University of Notre Dame

The Story of Notre Dame

America - Europe

A Transatlantic Diary 1961 - 1989

Klaus Lanzinger

Philadelphia, April 1, 1961

Old Family Traditions

Particularly in a city like Philadelphia one becomes aware of old family traditions when one meets descendants of Benjamin Franklin or Nicholas Biddle as well as a goodly number of descendants of the signers of the Declaration of Independence. More than anything else, this reveals a continuity and stability of American history over the last two and a half centuries. Many European families of influence, mostly from the aristocracy, ceased to exist primarily because they were consumed by the series of revolutions and wars that mark European history during the same period.

Philadelphia, April 15, 1961

Flight into Space

Were it not for politics, all mankind would hail Gagarin’s flight into space. The daring courage of the cosmonaut is most laudable, but the achievements of the mathematicians and engineers deserve equal acclaim.

[On April 12, 1961 the Soviet cosmonaut Yuri Gagarin (1934-1975) was launched into orbit around the planet earth. He was the first human being in space. That triggered a race between the Soviet Union and the U.S. for the control of space and space technology. It also intensified the arms race. NASA already trained astronauts for the flight into space. On February 20, 1962 John Glenn, Jr. (1921-) was the first American to orbit the earth. Glenn, like Lindbergh before him, was hailed as a national hero.]

Philadelphia, April 16, 1961

Had dinner tonight with Professor Arnold Toynbee at Professor Crawford’s house in Germantown. The conversation centered on the recent space flight. Professor Toynbee mentioned that the flight into space is to some extent but another form of escapism. The troubles on earth will become more pressing, and something has to be done quickly in order to teach us to make mutual concessions so that we can live together in peace.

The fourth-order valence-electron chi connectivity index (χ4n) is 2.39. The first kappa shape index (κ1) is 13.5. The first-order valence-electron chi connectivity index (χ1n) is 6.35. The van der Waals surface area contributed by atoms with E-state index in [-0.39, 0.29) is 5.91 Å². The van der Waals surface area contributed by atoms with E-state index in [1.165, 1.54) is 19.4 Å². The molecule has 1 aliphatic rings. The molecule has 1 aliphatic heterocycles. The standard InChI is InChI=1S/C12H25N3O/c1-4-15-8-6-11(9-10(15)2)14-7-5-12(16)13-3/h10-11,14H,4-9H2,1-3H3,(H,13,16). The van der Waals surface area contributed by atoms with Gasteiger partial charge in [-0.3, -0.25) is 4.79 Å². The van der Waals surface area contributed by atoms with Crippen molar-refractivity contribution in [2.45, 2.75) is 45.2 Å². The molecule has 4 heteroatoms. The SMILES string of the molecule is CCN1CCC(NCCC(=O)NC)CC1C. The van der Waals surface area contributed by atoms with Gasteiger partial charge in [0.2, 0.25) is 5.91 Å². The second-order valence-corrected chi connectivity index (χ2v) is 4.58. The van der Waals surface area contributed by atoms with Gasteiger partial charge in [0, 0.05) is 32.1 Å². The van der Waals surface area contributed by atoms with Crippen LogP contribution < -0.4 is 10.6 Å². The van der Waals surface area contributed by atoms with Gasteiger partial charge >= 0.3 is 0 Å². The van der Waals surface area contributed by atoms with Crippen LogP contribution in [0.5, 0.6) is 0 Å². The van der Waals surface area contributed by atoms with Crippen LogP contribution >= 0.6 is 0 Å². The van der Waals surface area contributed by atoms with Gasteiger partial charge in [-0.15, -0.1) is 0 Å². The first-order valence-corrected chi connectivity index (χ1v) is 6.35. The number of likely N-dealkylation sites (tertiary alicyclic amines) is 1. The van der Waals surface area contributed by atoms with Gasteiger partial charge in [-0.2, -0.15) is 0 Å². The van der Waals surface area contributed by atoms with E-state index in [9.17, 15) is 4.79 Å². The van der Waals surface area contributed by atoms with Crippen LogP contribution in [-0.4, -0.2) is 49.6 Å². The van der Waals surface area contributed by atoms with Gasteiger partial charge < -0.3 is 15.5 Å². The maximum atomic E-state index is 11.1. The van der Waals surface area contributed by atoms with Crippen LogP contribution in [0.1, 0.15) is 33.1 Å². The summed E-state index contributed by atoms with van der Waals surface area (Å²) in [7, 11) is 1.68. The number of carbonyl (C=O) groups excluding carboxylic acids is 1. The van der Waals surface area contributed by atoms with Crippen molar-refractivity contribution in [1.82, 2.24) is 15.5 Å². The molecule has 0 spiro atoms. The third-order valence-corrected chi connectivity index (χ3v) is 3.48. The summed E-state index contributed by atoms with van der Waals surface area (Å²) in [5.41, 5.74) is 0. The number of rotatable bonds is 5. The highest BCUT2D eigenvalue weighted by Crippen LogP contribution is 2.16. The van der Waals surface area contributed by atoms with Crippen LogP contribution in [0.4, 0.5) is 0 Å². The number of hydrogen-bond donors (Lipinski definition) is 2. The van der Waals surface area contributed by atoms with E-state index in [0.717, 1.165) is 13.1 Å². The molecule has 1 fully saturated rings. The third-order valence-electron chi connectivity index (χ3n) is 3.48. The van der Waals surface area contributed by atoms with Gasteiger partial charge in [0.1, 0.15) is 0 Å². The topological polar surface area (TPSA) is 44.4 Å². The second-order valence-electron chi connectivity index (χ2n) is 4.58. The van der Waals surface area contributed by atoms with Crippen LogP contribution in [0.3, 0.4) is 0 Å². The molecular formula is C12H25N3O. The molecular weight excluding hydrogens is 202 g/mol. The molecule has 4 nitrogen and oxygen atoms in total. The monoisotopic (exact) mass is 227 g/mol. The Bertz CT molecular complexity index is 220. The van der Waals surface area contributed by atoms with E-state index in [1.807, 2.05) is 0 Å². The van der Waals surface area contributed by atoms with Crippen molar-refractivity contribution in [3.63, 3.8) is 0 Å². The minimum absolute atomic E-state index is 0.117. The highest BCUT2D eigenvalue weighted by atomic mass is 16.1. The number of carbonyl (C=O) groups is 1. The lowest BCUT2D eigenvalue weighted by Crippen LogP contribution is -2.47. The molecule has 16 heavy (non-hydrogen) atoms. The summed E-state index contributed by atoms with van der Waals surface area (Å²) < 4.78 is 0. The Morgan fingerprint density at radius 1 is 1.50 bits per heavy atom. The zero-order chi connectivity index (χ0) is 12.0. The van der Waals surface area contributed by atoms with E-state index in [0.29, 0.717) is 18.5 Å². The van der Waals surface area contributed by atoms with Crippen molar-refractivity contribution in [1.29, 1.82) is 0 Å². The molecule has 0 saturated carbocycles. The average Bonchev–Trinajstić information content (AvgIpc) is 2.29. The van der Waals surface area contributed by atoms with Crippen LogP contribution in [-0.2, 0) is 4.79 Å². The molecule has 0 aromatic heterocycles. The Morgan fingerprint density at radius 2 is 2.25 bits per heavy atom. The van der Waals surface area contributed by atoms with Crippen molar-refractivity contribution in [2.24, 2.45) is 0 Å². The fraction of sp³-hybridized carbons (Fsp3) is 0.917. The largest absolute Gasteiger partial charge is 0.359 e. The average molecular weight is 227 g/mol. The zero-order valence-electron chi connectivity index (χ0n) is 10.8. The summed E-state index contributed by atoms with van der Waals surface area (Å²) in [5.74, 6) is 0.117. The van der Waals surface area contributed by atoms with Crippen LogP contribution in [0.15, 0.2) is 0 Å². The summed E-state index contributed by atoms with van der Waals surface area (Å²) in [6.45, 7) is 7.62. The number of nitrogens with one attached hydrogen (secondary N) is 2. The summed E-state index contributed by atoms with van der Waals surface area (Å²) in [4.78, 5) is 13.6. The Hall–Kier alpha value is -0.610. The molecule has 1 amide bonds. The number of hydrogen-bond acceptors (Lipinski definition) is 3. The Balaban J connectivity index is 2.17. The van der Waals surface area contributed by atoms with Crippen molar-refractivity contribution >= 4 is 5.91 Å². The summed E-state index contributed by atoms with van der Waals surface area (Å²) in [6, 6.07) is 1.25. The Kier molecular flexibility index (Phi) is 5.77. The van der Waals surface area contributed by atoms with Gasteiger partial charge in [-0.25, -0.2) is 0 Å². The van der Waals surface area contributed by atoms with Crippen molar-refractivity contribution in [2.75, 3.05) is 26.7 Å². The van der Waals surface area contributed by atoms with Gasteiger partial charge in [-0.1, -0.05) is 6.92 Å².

[The world-renowned British historian Arnold J. Toynbee (1889-1975) was a Visiting Professor at the University of Pennsylvania during the spring semester of 1961. He was honored with a doctorate honoris causa. William R. Crawford (1898-1976), Professor of Sociology at the University of Pennsylvania, was at the time President of the Philadelphia Council for International Visitors. Professor Crawford treated his guests from abroad with gracious hospitality. I am obliged for this information to the University Archives and Records Center of the University of Pennsylvania, letter of April 27, 1998.]

Philadelphia, April 20, 1961


Cuba might become a second Hungary - what a dilemma for this hemisphere!

[After April 27, 1961 there was no doubt anymore that the Bay of Pigs invasion had failed. Cuban exiles had attempted to topple the Castro regime. President John F. Kennedy, just in office since January, had approved of the course of action taken by the Cuban exiles, but he did not support it with American military intervention. After the failure of the invasion, Castro’s regime remained firm in its saddle. The communist Cuba was declared a Marxist-atheistic state. And, as Castro entered into an alliance with the Soviet Union, the Cold War was brought to America’s doorstep. The communist Cuba has remained a thorn in the side of the United States for decades. It unleashed the largest stream of refugees in the Western hemisphere. In October 1962 the Cuban missile crisis brought the world to the brink of nuclear war.]

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